Villager photo by Jefferson Siegel
From left, Jay DiLorenzo, president of the Preservation League of New York State; Simeon Bankoff (behind easel); Andrew Berman, Greenwich Village Society for Historic Preservation director, and Florent Morellet in front of St. Mark’s Church in the Bowery last Thursday as the society was presented with a $13,000 check by the preservation league.
East Village preservation push gets funds infusion
By Bonnie Rosenstock
On Thurs., Nov. 20, with a morning chill in the air but warm wishes and congratulations all around, Andrew Berman, executive director of the Greenwich Village Society for Historic Preservation, accepted a check for $13,000 from Jay A. DiLorenzo, president of the Preservation League of New York State, for research and a historic preservation plan for the East Village.
The grant-giving ceremony was held in front of St. Mark’s Church, around the corner from the society’s E. 11th St. offices. The occasion was especially sweet coming on the heels of the previous day’s announcement that the City Council had approved the East Village/Lower East Side rezoning plan, which will address some of the most serious problems of inappropriate overdevelopment in the community by capping heights for new construction.
Upon accepting the grant, Berman remarked that the money was a perfect complement to this welcome news.
“We believe the rezoning of the East Village will be very helpful in discouraging changes in the neighborhood and hopefully lead to some landmark protection, as well,” he stated.
“The grant will make it possible for the architecture to be preserved as well as the immigrant and cultural history of this vibrant neighborhood,” he added.
The funds will allow G.V.S.H.P. to complete its three-year-long process of researching and documenting the history of every building in the East Village — from 14th St. to Houston St. and Bowery/Fourth Ave. to Avenue D — for the purpose of taking an in-depth look at the neighborhood for the designation of historic districts and individual landmarks. The painstaking work, which includes combing through city records, is being done with the aid of a team of volunteers and interns. In addition, the society has hired Andrew Dolkart, an architectural historian, to work with them and the community in using that information to formulate a report and proposals for landmark protection for the district.
The award comes courtesy of Preserve New York, a grant program of the Preservation League of New York State and the New York State Council on the Arts. The league’s mission, since its founding in 1974, is to be a New York State advocate for historic preservation, as DiLorenzo put it, “to build types of neighborhoods and communities that New Yorkers want to live in and invest in.”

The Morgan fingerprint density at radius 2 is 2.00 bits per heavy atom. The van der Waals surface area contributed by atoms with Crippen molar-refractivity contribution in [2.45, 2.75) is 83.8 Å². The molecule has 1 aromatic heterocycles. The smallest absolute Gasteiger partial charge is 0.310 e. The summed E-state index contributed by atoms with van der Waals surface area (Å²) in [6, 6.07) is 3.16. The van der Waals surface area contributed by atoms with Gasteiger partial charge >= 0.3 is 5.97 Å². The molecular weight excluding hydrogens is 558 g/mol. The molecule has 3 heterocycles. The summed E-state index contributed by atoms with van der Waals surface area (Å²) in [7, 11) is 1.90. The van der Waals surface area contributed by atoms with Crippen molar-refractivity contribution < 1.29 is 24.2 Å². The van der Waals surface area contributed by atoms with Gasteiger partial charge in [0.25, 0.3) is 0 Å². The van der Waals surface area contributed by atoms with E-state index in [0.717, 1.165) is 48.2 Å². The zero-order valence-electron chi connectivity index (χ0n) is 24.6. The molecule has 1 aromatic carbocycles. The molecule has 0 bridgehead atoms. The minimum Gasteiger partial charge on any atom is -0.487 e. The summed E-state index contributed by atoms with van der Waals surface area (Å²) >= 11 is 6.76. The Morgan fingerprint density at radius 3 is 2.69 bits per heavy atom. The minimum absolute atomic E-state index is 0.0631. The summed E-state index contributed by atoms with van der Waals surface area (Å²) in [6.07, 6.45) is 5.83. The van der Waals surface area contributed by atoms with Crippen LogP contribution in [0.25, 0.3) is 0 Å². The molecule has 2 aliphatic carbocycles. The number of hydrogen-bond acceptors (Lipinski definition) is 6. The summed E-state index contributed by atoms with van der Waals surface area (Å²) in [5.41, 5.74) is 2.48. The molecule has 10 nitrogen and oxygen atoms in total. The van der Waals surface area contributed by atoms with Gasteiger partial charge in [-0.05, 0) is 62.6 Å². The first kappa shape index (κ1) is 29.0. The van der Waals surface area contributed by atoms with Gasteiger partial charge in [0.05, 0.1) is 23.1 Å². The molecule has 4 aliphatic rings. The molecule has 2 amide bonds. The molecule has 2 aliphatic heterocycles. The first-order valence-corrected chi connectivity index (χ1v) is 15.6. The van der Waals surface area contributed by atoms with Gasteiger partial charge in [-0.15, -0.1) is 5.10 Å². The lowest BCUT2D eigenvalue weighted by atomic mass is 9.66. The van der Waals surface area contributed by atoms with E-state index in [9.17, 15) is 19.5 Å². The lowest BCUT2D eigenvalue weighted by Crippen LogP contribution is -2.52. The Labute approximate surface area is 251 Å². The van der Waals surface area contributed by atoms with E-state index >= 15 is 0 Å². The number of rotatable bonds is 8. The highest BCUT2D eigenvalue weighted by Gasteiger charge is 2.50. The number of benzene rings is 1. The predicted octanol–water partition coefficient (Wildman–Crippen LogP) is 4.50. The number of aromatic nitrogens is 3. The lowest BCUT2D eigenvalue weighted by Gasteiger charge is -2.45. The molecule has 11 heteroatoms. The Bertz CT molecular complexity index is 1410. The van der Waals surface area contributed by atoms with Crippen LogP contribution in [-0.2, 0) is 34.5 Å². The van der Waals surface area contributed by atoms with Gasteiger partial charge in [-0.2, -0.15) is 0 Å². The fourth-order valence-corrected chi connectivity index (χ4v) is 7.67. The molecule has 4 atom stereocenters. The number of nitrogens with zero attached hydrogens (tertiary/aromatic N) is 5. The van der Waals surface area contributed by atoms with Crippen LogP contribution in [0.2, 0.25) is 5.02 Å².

In presenting the money to Berman, DiLorenzo stressed that the competition for the grant was “very fierce this year,” but that the league liked this project very much.
“It shows the strength of G.V.S.H.P., a premier organization,” he said, “and its volunteers, who are very effective in what they do and ably led by Andrew Berman.”
Berman noted that his organization had received this grant before and successfully used this model to produce reports that documented the history of and promoted landmark designations for both the Meatpacking District and the South Village.
Also on hand were neighborhood well-wishers; G.V.S.H.P. trustees and preservationists; Felicia Mayro, from the Neighborhood Preservation Center and St. Mark’s Landmark Fund; and Simeon Bankoff, executive director of the Historic Districts Council.
“This project is good, sound planning, what the city should be doing but isn’t,” Bankoff said. “This area should be preserved so that it doesn’t lose its architectural streetscape,” he said, pointing west to what he described as the “atrocity in glass” on Astor Place.
State Senator Thomas Duane, arriving late in a flurry of pigeon flight overhead, congratulated G.V.S.H.P. for this project and for its groundbreaking work in the Meat Market, which was designated a historic district, and the South Village, which still awaits designation.
“I’m a great supporter, and I am pleased it was recognized,” Duane said of the society.
Unlike other neighborhoods, such as Greenwich Village and Soho, the East Village is woefully lacking in city-designated landmarks, and is, in fact, considered “under-landmarked” by preservationists.
The East Village report will be completed in the next couple of months and made available to the public though G.V.S.H.P.’s Web site.
“The East Village is a community, and we don’t do anything in the neighborhood without involving the community,” Berman said.